What was once a debated issue is no longer argued — exposure to secondhand smoke is both deadly to workers and patrons of businesses, and costly to those businesses that allow it to occur. Secondhand smoke contains more than 7,000 chemicals and at least 69 known carcinogens. We are still losing over 45,000 people each year due to secondhand smoke exposure; secondhand smoke raises the risk of heart disease and lung cancer by 30 percent in nonsmokers.
Those are not just numbers; they represent real people who are affected by involuntary exposure to secondhand smoke in Alaska workplaces. One such person is Monica Lettner, a musician whose livelihood and career depend on working in bars and restaurants where, in some parts of Alaska, smoking is still allowed.
"I was a smoker once upon a time, but I believed then as I do now, that no one should have to be an involuntary smoker," Lettner said. "I'm also a professional musician. I sing and play guitar, solo and with a band, and I coach young girls aspiring to be rock artists as well."
"Musicians live gig to gig, and play wherever they are invited, mostly in bars," Lettner explained. "Not only can we not choose to not play in smoky bars and still survive, but we also breathe in much more air than our listeners sitting on their barstools. We breathe secondhand smoke for hours a night simply to do our jobs. Now I'm lucky to be protected when I play at home in Anchorage, but almost anywhere else in the state, I'm back to secondhand smoking. I'm passionate about music and want to encourage young people to pursue rock music, but I also want them to be safe and healthy wherever they have to play in our state. A statewide smoke-free workplace law would protect my health and theirs now and into the future," Lettner said.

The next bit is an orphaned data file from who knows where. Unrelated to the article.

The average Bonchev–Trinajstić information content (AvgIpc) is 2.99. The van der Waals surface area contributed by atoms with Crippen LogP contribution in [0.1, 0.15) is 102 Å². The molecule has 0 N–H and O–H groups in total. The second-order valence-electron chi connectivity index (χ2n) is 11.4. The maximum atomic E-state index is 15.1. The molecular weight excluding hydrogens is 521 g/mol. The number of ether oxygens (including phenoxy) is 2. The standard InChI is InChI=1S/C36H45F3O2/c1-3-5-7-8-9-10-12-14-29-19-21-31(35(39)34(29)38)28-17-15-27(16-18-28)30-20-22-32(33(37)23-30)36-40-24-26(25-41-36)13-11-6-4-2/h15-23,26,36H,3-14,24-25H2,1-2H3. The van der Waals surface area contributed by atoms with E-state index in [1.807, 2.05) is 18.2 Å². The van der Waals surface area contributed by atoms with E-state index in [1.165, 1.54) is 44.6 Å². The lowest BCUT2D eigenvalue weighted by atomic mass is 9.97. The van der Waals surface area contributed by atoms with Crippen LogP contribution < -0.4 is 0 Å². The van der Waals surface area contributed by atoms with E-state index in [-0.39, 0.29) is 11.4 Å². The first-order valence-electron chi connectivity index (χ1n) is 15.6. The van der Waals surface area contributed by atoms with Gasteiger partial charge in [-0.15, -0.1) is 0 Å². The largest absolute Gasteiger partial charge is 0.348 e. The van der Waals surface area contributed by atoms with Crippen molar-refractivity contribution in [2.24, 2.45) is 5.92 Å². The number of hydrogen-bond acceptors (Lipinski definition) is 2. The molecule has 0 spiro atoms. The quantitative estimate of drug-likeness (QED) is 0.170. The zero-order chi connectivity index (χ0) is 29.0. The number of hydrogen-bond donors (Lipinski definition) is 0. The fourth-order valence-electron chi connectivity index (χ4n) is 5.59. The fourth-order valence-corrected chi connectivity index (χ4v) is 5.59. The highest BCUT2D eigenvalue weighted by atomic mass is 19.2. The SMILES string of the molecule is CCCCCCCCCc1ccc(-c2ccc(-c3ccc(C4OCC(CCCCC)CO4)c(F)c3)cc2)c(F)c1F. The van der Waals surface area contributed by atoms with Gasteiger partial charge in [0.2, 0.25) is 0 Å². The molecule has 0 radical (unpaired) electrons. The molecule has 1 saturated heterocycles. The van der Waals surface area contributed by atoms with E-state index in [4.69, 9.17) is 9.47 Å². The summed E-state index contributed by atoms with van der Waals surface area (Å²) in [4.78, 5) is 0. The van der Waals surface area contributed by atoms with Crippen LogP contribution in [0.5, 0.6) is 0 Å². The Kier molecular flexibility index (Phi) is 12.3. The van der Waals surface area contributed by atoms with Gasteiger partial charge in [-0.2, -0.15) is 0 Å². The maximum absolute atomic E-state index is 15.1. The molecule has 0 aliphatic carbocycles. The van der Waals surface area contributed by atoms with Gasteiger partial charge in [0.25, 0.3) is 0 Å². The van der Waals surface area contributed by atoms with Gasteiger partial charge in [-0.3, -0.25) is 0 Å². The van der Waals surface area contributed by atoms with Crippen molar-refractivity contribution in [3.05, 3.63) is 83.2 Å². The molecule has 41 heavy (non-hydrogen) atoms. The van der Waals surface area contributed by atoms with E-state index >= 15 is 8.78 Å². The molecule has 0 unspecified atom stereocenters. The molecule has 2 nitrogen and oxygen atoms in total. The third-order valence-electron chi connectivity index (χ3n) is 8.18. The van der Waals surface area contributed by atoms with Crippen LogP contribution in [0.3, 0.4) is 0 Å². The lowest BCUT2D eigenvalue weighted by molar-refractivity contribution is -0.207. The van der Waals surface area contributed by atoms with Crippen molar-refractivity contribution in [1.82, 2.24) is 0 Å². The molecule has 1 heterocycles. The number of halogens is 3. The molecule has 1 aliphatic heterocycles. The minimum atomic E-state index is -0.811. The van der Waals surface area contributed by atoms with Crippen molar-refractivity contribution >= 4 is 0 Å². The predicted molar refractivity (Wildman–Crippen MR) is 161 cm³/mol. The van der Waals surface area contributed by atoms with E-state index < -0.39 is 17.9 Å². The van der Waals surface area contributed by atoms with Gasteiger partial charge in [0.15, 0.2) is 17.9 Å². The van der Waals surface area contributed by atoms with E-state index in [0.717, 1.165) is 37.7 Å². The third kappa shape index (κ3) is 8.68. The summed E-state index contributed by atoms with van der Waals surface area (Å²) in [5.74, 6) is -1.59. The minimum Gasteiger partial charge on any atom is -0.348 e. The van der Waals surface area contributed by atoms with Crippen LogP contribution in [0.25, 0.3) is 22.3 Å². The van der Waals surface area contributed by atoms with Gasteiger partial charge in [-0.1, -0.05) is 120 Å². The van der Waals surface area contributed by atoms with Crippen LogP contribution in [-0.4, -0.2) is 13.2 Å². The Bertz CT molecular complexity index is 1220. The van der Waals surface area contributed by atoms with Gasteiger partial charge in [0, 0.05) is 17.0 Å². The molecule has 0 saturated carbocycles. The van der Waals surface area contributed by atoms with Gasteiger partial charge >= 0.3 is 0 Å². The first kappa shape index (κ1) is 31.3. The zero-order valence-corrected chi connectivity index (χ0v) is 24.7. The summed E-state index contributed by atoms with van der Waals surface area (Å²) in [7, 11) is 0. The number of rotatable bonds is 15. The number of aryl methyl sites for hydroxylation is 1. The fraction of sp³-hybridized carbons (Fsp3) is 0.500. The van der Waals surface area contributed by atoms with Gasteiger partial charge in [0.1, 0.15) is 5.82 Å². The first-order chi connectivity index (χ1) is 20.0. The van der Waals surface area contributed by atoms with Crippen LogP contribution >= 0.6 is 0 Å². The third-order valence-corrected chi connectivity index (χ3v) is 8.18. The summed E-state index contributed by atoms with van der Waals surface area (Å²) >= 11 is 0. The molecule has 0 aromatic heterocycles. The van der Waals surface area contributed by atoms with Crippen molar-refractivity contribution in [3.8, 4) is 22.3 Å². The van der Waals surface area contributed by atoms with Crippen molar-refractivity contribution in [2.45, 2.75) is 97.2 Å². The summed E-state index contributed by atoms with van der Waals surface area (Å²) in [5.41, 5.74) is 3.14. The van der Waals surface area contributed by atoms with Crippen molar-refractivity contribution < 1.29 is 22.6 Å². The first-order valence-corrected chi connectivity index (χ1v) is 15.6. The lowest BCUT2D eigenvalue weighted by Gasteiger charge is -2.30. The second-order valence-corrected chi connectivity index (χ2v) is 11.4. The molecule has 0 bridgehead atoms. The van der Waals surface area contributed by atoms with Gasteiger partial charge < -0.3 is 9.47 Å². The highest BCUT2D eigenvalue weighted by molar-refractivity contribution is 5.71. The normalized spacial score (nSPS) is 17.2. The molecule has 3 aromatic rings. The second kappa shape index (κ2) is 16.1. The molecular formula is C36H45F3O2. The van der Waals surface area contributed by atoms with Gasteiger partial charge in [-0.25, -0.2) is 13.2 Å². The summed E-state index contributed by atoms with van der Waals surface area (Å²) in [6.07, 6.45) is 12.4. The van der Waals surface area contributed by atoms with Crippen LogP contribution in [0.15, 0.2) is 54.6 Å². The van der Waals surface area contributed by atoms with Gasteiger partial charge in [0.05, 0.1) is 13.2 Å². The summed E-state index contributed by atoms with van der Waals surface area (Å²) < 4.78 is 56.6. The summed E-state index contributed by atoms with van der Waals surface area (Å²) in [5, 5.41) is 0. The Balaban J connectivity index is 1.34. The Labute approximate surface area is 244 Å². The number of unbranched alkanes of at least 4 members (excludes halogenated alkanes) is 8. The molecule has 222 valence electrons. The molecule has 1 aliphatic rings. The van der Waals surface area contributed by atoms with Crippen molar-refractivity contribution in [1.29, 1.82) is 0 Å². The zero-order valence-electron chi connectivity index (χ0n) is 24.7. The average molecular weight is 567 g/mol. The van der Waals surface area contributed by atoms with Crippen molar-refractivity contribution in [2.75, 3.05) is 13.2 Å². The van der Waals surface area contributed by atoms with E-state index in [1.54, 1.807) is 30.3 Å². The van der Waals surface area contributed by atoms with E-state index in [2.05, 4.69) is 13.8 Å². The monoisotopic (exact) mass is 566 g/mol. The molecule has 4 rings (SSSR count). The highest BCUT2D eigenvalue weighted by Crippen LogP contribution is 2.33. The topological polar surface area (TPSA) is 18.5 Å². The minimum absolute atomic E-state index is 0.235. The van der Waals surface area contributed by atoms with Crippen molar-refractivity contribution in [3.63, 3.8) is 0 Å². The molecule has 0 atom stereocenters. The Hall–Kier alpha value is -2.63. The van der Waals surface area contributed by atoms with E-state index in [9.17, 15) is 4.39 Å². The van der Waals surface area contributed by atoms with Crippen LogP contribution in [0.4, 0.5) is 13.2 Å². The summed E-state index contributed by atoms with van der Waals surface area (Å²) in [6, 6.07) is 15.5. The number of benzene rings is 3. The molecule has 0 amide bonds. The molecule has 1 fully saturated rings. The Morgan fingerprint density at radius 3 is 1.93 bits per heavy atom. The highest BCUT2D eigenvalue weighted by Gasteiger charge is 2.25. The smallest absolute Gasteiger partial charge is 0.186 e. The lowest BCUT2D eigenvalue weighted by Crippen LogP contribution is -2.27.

We missed a great opportunity this session with the stalling of Senate Bill 1. Fortunately, we have another chance. More than 1,000 Alaska businesses and organizations wanted this law to protect their workers and patrons from secondhand smoke. Several thousands of Alaskan individuals want a statewide smoke-free workplace law; 69 percent of Alaskans polled, even a majority of smokers.
The extended session of the Legislature offers our legislators another opportunity to protect Alaskans' health. Members of the Smoke-Free Alaska Coalition — which include the American Heart Association, the American Cancer Society, AARP, the American Lung Association, the Mat-Su Health Foundation, the Alaska Native Health Board and others — strongly urge Alaska legislators to protect our business workers and patrons by passing SB 1.
Article VII of the Alaska State Constitution directs the Legislature to "provide for the promotion and protection of public health." SB 1 gives legislators perhaps their greatest opportunity to fulfill that sworn duty.
Marge Stoneking is executive director of the American Lung Association in Alaska.
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